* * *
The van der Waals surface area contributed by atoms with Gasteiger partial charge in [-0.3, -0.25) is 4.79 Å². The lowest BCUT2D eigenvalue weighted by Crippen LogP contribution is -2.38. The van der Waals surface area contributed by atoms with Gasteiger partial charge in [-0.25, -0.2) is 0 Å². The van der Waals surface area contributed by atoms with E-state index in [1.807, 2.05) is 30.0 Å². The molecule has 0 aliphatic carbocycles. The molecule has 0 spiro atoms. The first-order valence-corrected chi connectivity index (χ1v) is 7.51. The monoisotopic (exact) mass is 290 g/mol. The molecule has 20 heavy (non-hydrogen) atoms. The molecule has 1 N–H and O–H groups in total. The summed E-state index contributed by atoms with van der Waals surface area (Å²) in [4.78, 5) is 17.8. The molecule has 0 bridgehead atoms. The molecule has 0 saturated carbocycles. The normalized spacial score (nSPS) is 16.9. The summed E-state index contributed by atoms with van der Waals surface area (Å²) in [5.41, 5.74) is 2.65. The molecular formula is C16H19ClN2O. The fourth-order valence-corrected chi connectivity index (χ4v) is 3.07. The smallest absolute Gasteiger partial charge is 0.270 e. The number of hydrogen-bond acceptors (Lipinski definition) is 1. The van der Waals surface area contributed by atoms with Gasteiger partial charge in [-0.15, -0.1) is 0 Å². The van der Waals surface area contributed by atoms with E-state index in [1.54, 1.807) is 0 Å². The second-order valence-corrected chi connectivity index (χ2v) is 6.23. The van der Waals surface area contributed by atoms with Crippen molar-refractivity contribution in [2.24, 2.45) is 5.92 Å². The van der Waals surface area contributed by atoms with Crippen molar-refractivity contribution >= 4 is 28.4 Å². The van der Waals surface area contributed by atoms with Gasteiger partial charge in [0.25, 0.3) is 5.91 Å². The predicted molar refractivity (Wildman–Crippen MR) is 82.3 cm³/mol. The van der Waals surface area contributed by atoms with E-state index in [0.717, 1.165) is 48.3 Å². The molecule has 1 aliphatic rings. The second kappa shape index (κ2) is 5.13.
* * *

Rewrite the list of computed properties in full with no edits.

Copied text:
The van der Waals surface area contributed by atoms with Gasteiger partial charge in [-0.3, -0.25) is 4.79 Å². The lowest BCUT2D eigenvalue weighted by Crippen LogP contribution is -2.38. The van der Waals surface area contributed by atoms with Gasteiger partial charge in [-0.25, -0.2) is 0 Å². The van der Waals surface area contributed by atoms with E-state index in [1.807, 2.05) is 30.0 Å². The molecule has 0 aliphatic carbocycles. The molecule has 0 spiro atoms. The first-order valence-corrected chi connectivity index (χ1v) is 7.51. The monoisotopic (exact) mass is 290 g/mol. The molecule has 20 heavy (non-hydrogen) atoms. The molecule has 1 N–H and O–H groups in total. The summed E-state index contributed by atoms with van der Waals surface area (Å²) in [4.78, 5) is 17.8. The molecule has 0 bridgehead atoms. The molecule has 0 saturated carbocycles. The normalized spacial score (nSPS) is 16.9. The summed E-state index contributed by atoms with van der Waals surface area (Å²) in [5.41, 5.74) is 2.65. The molecular formula is C16H19ClN2O. The fourth-order valence-corrected chi connectivity index (χ4v) is 3.07. The smallest absolute Gasteiger partial charge is 0.270 e. The number of hydrogen-bond acceptors (Lipinski definition) is 1. The van der Waals surface area contributed by atoms with Gasteiger partial charge in [-0.15, -0.1) is 0 Å². The van der Waals surface area contributed by atoms with E-state index in [1.54, 1.807) is 0 Å². The second-order valence-corrected chi connectivity index (χ2v) is 6.23. The van der Waals surface area contributed by atoms with Crippen molar-refractivity contribution in [2.24, 2.45) is 5.92 Å². The van der Waals surface area contributed by atoms with Crippen molar-refractivity contribution >= 4 is 28.4 Å². The van der Waals surface area contributed by atoms with Gasteiger partial charge in [0.25, 0.3) is 5.91 Å². The predicted molar refractivity (Wildman–Crippen MR) is 82.3 cm³/mol. The van der Waals surface area contributed by atoms with E-state index in [0.717, 1.165) is 48.3 Å². The molecule has 1 aliphatic rings. The second kappa shape index (κ2) is 5.13.